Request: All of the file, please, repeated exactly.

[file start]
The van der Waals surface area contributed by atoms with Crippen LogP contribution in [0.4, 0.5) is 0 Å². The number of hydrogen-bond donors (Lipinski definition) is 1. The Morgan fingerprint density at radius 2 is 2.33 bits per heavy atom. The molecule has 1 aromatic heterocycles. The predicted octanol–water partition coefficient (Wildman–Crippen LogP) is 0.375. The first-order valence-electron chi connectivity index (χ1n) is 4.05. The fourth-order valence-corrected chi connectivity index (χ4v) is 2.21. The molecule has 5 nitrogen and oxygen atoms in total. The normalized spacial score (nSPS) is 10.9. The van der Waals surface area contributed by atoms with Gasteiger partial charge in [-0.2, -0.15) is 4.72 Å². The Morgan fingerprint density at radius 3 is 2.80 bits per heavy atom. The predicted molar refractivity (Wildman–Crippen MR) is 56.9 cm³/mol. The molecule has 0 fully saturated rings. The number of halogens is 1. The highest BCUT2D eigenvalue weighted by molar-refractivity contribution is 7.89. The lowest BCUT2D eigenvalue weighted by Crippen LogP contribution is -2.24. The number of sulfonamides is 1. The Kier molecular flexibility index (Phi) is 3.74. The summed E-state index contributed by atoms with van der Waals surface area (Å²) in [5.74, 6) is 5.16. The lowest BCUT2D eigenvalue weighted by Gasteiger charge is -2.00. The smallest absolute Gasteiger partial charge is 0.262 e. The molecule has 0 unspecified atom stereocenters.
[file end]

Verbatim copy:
The van der Waals surface area contributed by atoms with Crippen LogP contribution in [0.4, 0.5) is 0 Å². The number of hydrogen-bond donors (Lipinski definition) is 1. The Morgan fingerprint density at radius 2 is 2.33 bits per heavy atom. The molecule has 1 aromatic heterocycles. The predicted octanol–water partition coefficient (Wildman–Crippen LogP) is 0.375. The first-order valence-electron chi connectivity index (χ1n) is 4.05. The fourth-order valence-corrected chi connectivity index (χ4v) is 2.21. The molecule has 5 nitrogen and oxygen atoms in total. The normalized spacial score (nSPS) is 10.9. The van der Waals surface area contributed by atoms with Gasteiger partial charge in [-0.2, -0.15) is 4.72 Å². The Morgan fingerprint density at radius 3 is 2.80 bits per heavy atom. The predicted molar refractivity (Wildman–Crippen MR) is 56.9 cm³/mol. The molecule has 0 fully saturated rings. The number of halogens is 1. The highest BCUT2D eigenvalue weighted by molar-refractivity contribution is 7.89. The lowest BCUT2D eigenvalue weighted by Crippen LogP contribution is -2.24. The number of sulfonamides is 1. The Kier molecular flexibility index (Phi) is 3.74. The summed E-state index contributed by atoms with van der Waals surface area (Å²) in [5.74, 6) is 5.16. The lowest BCUT2D eigenvalue weighted by Gasteiger charge is -2.00. The smallest absolute Gasteiger partial charge is 0.262 e. The molecule has 0 unspecified atom stereocenters.